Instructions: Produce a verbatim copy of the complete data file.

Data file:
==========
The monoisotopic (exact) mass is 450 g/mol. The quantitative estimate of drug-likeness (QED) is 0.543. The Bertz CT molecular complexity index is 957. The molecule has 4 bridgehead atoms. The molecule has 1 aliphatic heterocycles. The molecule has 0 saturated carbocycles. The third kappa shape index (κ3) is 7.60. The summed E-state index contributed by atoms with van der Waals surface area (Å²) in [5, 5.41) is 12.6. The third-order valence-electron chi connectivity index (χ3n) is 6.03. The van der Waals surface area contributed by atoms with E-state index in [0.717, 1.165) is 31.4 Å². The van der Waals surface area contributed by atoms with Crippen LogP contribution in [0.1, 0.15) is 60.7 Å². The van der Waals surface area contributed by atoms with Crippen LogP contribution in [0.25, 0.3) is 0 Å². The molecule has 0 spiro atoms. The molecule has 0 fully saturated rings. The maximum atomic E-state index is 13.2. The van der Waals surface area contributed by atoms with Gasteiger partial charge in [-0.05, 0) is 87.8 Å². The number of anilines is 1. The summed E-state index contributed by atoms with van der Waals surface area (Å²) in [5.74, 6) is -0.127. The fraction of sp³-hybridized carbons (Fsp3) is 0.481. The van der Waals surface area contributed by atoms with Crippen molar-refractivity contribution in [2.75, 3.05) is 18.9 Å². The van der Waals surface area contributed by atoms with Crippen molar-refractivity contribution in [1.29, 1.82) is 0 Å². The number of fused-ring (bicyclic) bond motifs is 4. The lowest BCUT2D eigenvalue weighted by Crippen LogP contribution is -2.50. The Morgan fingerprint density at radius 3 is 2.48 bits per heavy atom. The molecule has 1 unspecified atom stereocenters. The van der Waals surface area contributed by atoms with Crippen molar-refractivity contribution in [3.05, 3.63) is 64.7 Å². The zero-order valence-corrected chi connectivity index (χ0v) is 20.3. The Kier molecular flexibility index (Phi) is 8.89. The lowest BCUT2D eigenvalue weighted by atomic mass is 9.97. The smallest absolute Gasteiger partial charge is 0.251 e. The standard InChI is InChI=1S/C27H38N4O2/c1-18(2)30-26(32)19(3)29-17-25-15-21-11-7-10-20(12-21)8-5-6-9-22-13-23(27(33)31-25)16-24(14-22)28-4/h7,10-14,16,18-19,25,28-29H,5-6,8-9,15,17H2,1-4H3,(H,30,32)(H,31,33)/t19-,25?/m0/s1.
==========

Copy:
The monoisotopic (exact) mass is 450 g/mol. The quantitative estimate of drug-likeness (QED) is 0.543. The Bertz CT molecular complexity index is 957. The molecule has 4 bridgehead atoms. The molecule has 1 aliphatic heterocycles. The molecule has 0 saturated carbocycles. The third kappa shape index (κ3) is 7.60. The summed E-state index contributed by atoms with van der Waals surface area (Å²) in [5, 5.41) is 12.6. The third-order valence-electron chi connectivity index (χ3n) is 6.03. The van der Waals surface area contributed by atoms with E-state index in [0.717, 1.165) is 31.4 Å². The van der Waals surface area contributed by atoms with Crippen LogP contribution in [0.1, 0.15) is 60.7 Å². The van der Waals surface area contributed by atoms with Crippen LogP contribution in [0.25, 0.3) is 0 Å². The molecule has 0 spiro atoms. The molecule has 0 fully saturated rings. The maximum atomic E-state index is 13.2. The van der Waals surface area contributed by atoms with Gasteiger partial charge in [-0.05, 0) is 87.8 Å². The number of anilines is 1. The summed E-state index contributed by atoms with van der Waals surface area (Å²) in [5.74, 6) is -0.127. The fraction of sp³-hybridized carbons (Fsp3) is 0.481. The van der Waals surface area contributed by atoms with Crippen molar-refractivity contribution in [2.75, 3.05) is 18.9 Å². The van der Waals surface area contributed by atoms with Crippen molar-refractivity contribution in [1.29, 1.82) is 0 Å². The number of fused-ring (bicyclic) bond motifs is 4. The lowest BCUT2D eigenvalue weighted by Crippen LogP contribution is -2.50. The Morgan fingerprint density at radius 3 is 2.48 bits per heavy atom. The molecule has 1 unspecified atom stereocenters. The van der Waals surface area contributed by atoms with Crippen molar-refractivity contribution in [3.05, 3.63) is 64.7 Å². The zero-order valence-corrected chi connectivity index (χ0v) is 20.3. The Kier molecular flexibility index (Phi) is 8.89. The lowest BCUT2D eigenvalue weighted by atomic mass is 9.97. The smallest absolute Gasteiger partial charge is 0.251 e. The standard InChI is InChI=1S/C27H38N4O2/c1-18(2)30-26(32)19(3)29-17-25-15-21-11-7-10-20(12-21)8-5-6-9-22-13-23(27(33)31-25)16-24(14-22)28-4/h7,10-14,16,18-19,25,28-29H,5-6,8-9,15,17H2,1-4H3,(H,30,32)(H,31,33)/t19-,25?/m0/s1.